The group responsible for monitoring the safety of Metrorail has gained confidence in the transit authority’s approach to safety, according to a quarterly report from the head of the Tri-State Oversight Committee.
Matt Bassett, chairman of the TOC, told Metro’s board of directors at a meeting Thursday that the group’s relationship with Metro “has improved dramatically” and that he doesn’t have “very serious” concerns about Metro’s safety operations.
In its final report on the 2009 Red Line crash that killed nine people, the National Transportation Safety Board slammed Metro for a negligent safety attitude and criticized the TOC as weak and ineffective. Metro had even barred TOC safety monitors from its tracks.
However, several Metro board members said they remain concerned about implementing a new automatic train-control system. The NTSB has said the technical cause of the crash was a failure of that system, causing one train to slam full speed into another. Trains have been operated in manual mode ever since.
Mort Downey, a Metro board member, said he wants the TOC to ensure that Metro follows through on a safe replacement and that the TOC should be “comfortable” with a new system.
Bassett cautioned that the TOC lacks the technical capabilities to perform such an analysis on a system but said that it plans to oversee the upgrade process and would use its contract engineers to help if needed.
“The issues today are troubleshooting rather than system-wide concerns,” Bassett said.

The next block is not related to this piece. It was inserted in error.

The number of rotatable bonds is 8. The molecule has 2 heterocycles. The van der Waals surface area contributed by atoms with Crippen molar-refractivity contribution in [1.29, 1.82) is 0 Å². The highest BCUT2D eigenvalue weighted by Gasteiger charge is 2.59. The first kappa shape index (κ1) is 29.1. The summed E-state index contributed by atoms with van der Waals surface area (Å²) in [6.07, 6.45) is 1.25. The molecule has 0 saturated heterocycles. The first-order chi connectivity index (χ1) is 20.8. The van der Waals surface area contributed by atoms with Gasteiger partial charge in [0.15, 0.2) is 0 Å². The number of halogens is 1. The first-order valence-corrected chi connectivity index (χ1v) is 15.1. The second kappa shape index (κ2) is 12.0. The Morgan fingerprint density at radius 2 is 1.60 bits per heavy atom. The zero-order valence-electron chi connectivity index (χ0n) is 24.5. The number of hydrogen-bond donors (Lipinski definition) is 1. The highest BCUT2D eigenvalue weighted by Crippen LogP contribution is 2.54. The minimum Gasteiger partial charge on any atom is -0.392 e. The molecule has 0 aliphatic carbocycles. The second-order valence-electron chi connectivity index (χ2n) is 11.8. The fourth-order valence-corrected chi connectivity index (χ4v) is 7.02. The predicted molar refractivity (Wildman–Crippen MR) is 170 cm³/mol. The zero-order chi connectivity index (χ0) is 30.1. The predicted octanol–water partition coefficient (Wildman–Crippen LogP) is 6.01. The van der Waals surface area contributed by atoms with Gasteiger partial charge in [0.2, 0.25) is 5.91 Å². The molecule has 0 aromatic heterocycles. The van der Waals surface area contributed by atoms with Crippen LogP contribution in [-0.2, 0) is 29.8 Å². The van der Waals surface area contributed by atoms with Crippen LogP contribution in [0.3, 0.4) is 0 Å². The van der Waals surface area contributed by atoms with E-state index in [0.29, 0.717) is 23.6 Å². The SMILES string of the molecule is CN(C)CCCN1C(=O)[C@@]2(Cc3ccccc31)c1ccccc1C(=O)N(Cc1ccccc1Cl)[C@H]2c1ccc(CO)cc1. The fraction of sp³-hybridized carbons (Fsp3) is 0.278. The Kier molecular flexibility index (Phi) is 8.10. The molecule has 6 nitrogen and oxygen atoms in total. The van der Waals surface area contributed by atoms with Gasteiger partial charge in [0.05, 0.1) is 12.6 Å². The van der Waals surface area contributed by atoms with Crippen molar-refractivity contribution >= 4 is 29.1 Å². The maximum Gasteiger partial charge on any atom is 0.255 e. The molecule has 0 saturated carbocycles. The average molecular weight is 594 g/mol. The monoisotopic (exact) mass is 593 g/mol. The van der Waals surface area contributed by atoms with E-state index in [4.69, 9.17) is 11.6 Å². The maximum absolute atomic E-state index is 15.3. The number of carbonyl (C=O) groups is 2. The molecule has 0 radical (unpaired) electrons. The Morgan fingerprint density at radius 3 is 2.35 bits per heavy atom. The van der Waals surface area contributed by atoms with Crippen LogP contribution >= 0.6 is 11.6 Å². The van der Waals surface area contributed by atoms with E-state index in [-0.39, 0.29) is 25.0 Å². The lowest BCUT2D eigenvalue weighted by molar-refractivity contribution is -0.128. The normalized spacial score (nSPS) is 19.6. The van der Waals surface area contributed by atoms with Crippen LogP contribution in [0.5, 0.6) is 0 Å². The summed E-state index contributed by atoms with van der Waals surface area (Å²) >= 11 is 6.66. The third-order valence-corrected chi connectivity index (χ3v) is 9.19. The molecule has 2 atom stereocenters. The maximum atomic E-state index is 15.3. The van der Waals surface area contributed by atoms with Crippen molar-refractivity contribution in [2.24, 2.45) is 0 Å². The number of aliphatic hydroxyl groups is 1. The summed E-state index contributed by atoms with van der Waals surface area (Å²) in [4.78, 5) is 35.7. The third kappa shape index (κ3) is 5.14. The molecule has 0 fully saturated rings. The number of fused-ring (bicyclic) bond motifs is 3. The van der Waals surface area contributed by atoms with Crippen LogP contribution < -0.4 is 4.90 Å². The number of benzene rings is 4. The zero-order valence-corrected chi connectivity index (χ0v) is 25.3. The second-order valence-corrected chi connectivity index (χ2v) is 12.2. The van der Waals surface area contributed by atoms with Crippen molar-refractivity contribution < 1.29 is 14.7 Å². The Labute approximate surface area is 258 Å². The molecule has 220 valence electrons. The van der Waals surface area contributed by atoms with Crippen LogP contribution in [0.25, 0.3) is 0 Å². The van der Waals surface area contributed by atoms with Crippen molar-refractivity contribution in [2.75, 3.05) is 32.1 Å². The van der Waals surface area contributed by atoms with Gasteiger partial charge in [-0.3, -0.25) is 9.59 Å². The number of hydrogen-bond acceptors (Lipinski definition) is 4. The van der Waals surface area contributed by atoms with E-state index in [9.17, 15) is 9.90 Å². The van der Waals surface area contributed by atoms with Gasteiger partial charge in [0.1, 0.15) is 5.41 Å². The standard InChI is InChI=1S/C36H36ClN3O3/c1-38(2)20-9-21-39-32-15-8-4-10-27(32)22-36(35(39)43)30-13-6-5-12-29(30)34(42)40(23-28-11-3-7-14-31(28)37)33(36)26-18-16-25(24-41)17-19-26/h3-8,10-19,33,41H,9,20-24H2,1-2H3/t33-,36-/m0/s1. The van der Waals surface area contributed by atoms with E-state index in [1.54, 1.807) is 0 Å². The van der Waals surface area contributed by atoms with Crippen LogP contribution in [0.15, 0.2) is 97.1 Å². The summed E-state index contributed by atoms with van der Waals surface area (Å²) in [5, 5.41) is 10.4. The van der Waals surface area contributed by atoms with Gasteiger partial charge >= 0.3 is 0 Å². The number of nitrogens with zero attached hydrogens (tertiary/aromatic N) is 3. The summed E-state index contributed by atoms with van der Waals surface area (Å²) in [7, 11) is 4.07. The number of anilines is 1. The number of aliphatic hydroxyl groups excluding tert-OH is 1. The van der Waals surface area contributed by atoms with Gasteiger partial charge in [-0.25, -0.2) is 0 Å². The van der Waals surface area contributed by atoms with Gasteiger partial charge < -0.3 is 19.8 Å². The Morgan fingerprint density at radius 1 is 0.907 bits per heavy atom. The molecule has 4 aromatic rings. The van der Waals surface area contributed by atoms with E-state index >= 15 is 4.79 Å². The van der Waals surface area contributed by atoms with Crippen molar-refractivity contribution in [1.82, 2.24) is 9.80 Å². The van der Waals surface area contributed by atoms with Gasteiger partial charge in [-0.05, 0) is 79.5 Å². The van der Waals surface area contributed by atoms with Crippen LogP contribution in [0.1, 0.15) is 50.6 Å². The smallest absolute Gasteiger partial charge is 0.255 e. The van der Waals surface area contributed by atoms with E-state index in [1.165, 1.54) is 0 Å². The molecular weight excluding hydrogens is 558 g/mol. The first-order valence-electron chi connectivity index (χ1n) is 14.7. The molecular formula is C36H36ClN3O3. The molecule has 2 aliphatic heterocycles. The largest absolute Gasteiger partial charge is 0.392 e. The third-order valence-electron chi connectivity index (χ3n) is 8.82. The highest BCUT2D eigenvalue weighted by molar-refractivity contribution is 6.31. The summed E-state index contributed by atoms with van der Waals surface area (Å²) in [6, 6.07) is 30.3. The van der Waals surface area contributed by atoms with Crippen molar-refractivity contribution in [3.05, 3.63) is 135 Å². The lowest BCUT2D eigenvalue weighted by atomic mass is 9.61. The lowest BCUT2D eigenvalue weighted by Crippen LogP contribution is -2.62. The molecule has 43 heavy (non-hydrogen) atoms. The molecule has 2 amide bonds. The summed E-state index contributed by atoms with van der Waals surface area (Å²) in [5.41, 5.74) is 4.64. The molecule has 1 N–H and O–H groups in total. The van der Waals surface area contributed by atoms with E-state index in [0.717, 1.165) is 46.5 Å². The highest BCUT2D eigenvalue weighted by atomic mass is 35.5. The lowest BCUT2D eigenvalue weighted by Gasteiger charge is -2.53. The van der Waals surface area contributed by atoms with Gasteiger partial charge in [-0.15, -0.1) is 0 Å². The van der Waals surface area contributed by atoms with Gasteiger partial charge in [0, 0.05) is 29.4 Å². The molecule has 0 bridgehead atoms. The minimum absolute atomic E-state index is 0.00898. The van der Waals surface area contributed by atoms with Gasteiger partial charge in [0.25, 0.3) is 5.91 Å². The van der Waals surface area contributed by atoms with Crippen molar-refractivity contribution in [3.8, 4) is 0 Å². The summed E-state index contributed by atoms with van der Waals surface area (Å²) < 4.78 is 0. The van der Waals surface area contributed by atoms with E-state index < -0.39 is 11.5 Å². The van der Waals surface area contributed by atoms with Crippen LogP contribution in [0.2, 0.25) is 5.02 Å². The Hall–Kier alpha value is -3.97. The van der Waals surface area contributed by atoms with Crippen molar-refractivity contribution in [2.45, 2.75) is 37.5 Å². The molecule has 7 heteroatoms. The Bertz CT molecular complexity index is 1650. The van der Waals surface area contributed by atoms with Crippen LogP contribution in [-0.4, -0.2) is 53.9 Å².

He described an incident in which his group showed up with 48 hours’ notice to inspect safety records at Metro’s Alexandria rail yard. He said Metro employees were helpful in providing the necessary documents and, if they didn’t have them, “pointed us in the direction of where to get them” at other divisions.
It is a remarkably different response than in years past.
Metro General Manager Richard Sarles called it a “sea change” in the relationship.
“You look back two years ago, and the complaint was we wouldn’t share information and we wouldn’t let them on the railroad,” he said. Now the authority “welcomes the oversight,” Sarles said.
“We need to know the bad things to correct them,” he said. “The TOC is fresh eyes. . . . It is finding things that can be corrected and improved.”
The TOC still lacks authority to enforce safety recommendations, but there is a push on Capitol Hill to pass legislation that would create federal oversight for subway systems.
At Thursday’s meeting, several other items came before the board:
●Chairman Cathy Hudgins praised Sarles on behalf of the board. Sarles become interim head in March 2010 but was named to the permanent job in January 2011. She credited Sarles with “stabilizing the organization, improving safety and advancing its capital program.”
Sarles, who received a three-year contract for an annual salary of $350,000 when he joined Metro, was offered a performance bonus but turned it down, Hudgins said.
“I enjoy what I’m doing,” Sarles said after the meeting. He would not disclose the amount of the proposed bonus, noting the “recognition is what’s important to me.”
Sarles said that in coming weeks, he plans to evaluate his executive leadership team and decide whether they’re eligible for bonuses.
●The board also agreed to hire an independent consultant to look at Metro development deals. The review comes after questions about an unsuccessful Florida Avenue NW project involving D.C. Council member Jim Graham, who was a longtime Metro board member. The Washington Post has written several editorials about the venture. Metro officials said they do not know how much the consultant will cost.